Responding to Nature Looking & Learning
Have students display and consider their sketches of
water patterns. Explain that they should choose their
favorite sketch to recreate three-dimensionally as a
relief sculpture tile. Textured tiles may be created in a
variety of media, such as clay or papier-mâché on cardboard. As a class, mix a variety of water-inspired hues.
Refer to images of water in natural or human-made sites
as examples. Once tiles have been fired or dried, invite
students to choose a hue and paint their tile.
Display the tiles in groups, with each group corresponding to the sound that provided its inspiration. In
critique, direct students to look for the similarities and
differences within each sound grouping and among the
In his sculptures, Eric Tillinghast explores both the
reflective and rippling nature of water’s surface. Challenge students to capture water in a nontraditional
way using photography. The photographs will likely be
formally abstract. Emphasize the importance of com-postitional techniques such as framing and cropping
with students. Working in pairs, students can alternate
photographing and setting up shots, as many will likely
require water to be in motion.
Students should write a short description of what
they have captured in their photographs and any properties of water that play a role in their image. Consider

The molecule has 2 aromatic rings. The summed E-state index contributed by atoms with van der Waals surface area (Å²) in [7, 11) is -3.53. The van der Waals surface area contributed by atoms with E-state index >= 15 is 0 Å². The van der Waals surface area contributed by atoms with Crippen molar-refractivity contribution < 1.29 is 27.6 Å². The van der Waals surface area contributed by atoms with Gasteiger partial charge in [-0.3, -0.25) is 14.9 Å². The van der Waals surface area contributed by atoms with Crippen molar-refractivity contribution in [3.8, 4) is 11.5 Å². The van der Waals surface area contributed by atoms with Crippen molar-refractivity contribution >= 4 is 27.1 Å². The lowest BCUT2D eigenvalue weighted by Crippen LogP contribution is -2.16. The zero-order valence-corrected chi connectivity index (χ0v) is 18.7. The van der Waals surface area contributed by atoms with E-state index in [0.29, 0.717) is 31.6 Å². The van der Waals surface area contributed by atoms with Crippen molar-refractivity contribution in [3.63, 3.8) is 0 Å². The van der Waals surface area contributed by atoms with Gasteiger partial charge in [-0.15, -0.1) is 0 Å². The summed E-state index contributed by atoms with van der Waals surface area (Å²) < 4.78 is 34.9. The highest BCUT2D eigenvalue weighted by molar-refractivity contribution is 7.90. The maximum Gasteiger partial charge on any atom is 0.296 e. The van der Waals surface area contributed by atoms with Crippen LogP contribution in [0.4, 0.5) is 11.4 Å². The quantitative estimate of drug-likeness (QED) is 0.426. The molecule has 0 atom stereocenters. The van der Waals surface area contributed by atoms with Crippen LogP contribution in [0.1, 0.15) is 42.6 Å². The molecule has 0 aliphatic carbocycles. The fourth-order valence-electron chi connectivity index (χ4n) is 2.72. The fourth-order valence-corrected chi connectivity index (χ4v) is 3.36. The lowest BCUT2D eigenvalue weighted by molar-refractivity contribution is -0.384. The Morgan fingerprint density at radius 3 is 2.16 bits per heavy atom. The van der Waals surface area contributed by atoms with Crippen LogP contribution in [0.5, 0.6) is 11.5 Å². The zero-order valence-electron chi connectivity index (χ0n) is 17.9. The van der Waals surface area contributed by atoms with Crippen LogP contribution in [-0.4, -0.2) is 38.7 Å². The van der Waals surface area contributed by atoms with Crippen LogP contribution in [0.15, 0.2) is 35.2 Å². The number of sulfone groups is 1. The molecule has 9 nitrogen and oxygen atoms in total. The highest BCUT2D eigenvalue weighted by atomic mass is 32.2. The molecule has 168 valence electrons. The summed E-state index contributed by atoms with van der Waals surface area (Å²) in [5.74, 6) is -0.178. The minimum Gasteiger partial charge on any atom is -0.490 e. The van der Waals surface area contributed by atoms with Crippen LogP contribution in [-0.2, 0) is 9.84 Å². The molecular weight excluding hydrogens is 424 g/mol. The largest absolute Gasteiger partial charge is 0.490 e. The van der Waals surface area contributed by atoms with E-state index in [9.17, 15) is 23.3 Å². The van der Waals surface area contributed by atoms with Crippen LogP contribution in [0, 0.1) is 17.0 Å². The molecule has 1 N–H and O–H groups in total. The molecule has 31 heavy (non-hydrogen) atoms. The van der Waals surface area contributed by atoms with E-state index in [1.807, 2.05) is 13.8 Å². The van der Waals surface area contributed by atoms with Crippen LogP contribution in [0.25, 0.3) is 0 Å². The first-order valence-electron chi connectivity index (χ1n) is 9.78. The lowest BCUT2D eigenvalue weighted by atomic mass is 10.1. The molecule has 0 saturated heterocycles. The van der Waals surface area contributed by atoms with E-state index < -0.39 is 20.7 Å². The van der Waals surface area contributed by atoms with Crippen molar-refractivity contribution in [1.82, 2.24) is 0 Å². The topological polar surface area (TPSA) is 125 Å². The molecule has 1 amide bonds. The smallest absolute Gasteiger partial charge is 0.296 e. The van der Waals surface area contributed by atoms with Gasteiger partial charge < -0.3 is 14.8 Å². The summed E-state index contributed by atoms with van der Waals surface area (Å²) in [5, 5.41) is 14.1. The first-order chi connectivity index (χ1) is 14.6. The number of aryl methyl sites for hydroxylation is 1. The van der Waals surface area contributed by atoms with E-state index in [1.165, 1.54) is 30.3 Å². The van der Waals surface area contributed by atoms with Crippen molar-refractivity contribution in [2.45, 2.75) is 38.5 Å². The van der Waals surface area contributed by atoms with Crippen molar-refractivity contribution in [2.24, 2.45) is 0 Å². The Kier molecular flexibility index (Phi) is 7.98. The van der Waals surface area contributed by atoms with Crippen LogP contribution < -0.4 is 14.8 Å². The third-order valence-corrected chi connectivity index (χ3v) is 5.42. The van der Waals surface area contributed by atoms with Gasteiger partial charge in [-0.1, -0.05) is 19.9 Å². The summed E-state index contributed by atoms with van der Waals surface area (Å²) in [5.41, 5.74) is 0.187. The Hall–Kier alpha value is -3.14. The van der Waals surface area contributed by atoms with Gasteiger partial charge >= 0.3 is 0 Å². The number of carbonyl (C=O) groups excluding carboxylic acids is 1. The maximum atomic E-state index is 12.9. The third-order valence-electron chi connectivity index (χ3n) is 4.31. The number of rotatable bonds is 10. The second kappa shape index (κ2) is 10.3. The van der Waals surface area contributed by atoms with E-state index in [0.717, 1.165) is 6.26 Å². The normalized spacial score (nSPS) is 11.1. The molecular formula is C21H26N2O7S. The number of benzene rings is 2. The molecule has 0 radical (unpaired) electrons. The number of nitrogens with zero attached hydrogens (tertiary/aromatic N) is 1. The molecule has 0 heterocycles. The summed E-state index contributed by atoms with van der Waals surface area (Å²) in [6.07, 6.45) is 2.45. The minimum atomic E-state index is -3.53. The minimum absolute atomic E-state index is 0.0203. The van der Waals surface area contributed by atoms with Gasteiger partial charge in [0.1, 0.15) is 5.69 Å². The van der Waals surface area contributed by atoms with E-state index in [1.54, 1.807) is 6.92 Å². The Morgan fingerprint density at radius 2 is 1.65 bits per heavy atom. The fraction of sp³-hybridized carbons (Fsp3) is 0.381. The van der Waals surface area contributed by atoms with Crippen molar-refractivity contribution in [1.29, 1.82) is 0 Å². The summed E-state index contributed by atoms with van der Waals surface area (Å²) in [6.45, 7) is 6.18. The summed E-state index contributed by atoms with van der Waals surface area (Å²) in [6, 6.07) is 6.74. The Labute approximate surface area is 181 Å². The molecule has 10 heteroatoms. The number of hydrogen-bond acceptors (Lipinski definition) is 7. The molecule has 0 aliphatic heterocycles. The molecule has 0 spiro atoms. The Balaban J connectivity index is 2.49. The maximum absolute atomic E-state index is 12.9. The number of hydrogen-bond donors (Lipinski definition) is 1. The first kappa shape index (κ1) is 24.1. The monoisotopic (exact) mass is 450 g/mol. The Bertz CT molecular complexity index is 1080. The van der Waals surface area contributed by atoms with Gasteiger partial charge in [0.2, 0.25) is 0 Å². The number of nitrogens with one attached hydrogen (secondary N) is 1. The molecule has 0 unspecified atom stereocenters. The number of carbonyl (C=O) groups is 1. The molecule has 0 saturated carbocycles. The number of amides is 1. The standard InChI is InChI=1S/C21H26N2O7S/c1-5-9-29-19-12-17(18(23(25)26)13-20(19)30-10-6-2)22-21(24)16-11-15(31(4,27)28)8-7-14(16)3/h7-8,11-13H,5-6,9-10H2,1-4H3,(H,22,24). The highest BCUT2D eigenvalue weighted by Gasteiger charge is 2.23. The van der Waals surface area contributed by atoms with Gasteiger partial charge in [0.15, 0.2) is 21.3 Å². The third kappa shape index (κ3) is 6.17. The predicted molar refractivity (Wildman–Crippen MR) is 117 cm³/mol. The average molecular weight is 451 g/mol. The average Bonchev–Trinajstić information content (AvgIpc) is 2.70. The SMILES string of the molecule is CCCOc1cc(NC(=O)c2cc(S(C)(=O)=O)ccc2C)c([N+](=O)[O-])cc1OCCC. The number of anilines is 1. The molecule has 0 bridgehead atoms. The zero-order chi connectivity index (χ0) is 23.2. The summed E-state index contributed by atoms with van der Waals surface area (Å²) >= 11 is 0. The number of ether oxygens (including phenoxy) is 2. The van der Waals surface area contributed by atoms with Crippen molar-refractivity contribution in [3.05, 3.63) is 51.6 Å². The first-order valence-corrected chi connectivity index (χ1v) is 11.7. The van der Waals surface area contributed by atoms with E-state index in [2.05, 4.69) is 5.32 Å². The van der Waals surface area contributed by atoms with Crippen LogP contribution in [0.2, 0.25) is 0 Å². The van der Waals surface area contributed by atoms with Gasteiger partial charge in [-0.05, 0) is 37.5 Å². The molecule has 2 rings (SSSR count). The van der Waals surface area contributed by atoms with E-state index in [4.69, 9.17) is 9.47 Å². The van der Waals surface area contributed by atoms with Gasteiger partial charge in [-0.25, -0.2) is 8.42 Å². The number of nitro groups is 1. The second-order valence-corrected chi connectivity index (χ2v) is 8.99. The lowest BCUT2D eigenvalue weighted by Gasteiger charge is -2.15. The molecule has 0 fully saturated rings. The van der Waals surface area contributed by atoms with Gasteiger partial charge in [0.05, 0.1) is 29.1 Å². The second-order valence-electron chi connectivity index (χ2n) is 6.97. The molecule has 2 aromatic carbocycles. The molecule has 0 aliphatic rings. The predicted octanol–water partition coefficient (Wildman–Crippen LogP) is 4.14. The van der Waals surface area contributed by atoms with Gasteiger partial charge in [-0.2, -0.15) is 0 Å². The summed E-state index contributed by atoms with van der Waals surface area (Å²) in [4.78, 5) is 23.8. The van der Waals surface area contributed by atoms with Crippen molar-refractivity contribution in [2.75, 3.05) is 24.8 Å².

displaying information that came up in class discussions such as the environmental role of water. The photographs and their descriptions can serve as a reminder
of the overlapping content and methods of art and science.
Developed by the Kutztown University Looking and Learning
team, with Dr. Marilyn Stewart and graduate students Zoe
DeHart, Amanda Deibert, Cassie Langan, Ellen Pados, and
Rhonda Tomel. Written by Marilyn Stewart, professor of art
education, and Amanda Deibert, full-time student and graduate assistant to the department of art education and crafts.
Eric Tillinghast, Water Series #77—Rain Machine, detail, 2010. Water, rubber,
pump and drip system, 15" x 33' x 81' ( 38 cm x 10 m x 24 m). Installation for
the Center for Contemporary Arts, Santa Fe, New Mexico. ©2011 Eric Tillinghast. Photo
courtesy of the artist.
Eric Tillinghast's official web site.
Massachusetts Institute of Technology site on Harold
Edgerton, including his iconic photographs of drops.
Additional Digital Images
Visit the Davis Art Images website for
ten additional fine-art digital images
to support the concepts discussed in
Looking and Learning.
Suiura Yasuyoshi, Fallen Camellia Flower, 2009. Glazed stoneware, 12. 7
x 11. 4 x 8. 9 cm. © Worcester Art Museum, Worcester, Massachusetts.